A123 and Fisker Fire at Each Other as Taxpayers Run for Cover

A123 logoFisker logoAs if taxpayers didn’t already have to stomach enough corruption, incompetence and dysfunction in the government's promotion of "green" energy, two past exemplars failure have returned to discharge blame at each other.

Fisker Automotive and A123 Systems are the costly malfunctions that zap you over and over again.

The latest, from a FoxBusiness.com report, reveals that sparks flew between the two as both of the Department of Energy-financed companies plummeted in their production, public profiles and value. According to an anonymous source the network says was “familiar with the situation,” when Fisker announced last fall it would cease production, the manufacturer of the $102,000 plug-in Karma blamed the bankruptcy of its battery manufacturer – A123 – for its downfall. The last of Fisker’s only model was produced in July last year.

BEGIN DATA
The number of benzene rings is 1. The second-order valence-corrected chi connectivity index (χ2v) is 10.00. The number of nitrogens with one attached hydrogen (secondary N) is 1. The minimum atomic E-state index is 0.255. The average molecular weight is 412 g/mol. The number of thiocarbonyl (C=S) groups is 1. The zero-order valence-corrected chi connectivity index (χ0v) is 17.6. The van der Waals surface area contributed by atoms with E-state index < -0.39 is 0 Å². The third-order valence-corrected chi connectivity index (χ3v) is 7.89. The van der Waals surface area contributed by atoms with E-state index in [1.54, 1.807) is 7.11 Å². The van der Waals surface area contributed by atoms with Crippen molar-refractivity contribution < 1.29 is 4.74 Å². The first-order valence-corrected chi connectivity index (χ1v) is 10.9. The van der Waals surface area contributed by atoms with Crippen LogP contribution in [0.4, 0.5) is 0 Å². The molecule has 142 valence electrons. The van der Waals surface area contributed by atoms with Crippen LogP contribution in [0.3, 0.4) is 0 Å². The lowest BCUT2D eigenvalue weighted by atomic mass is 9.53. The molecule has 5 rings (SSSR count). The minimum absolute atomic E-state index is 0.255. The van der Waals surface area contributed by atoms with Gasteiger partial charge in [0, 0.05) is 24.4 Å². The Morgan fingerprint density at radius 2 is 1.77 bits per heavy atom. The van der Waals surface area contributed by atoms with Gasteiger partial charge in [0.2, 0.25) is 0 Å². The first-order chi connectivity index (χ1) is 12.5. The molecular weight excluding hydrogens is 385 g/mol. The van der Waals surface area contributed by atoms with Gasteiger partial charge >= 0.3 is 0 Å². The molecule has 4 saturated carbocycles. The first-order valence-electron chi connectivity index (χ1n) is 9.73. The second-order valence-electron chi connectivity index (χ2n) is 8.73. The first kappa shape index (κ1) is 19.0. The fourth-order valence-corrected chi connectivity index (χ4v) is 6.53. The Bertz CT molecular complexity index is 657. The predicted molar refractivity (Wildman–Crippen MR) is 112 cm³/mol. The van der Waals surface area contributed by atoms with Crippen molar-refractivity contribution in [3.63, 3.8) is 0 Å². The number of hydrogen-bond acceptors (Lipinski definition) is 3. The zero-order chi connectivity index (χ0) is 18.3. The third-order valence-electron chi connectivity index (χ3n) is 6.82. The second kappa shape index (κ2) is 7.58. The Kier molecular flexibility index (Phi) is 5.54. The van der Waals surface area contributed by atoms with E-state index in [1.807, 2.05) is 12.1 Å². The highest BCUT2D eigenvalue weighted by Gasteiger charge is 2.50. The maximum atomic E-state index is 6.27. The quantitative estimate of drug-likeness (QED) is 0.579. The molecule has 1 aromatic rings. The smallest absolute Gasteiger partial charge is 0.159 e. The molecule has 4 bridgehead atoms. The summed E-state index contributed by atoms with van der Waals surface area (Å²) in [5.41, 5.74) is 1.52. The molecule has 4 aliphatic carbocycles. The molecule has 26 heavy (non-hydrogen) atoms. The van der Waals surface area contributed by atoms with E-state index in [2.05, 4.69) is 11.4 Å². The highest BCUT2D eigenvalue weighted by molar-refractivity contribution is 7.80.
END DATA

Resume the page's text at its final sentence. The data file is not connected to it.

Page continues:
Obama's Electric Vehicle Loans Program is a Failure

Fisker logoMark it down: the report this month about the shutdown of Vehicle Production Group – beneficiary of a $50-million stimulus loan from the Department of Energy – means the Advanced Technology Vehicles Manufacturing initiative within the Loan Program Office has been a thorough failure.

All five ATVM recipients, awarded a total of $8.4 billion of taxpayer-backed financing under the Recovery Act, have earned derision to some degree. Most fit into the already much-ridiculed electric vehicles program. VPG was funded to produce wheelchair-accessible passenger vehicles that ran on compressed natural gas.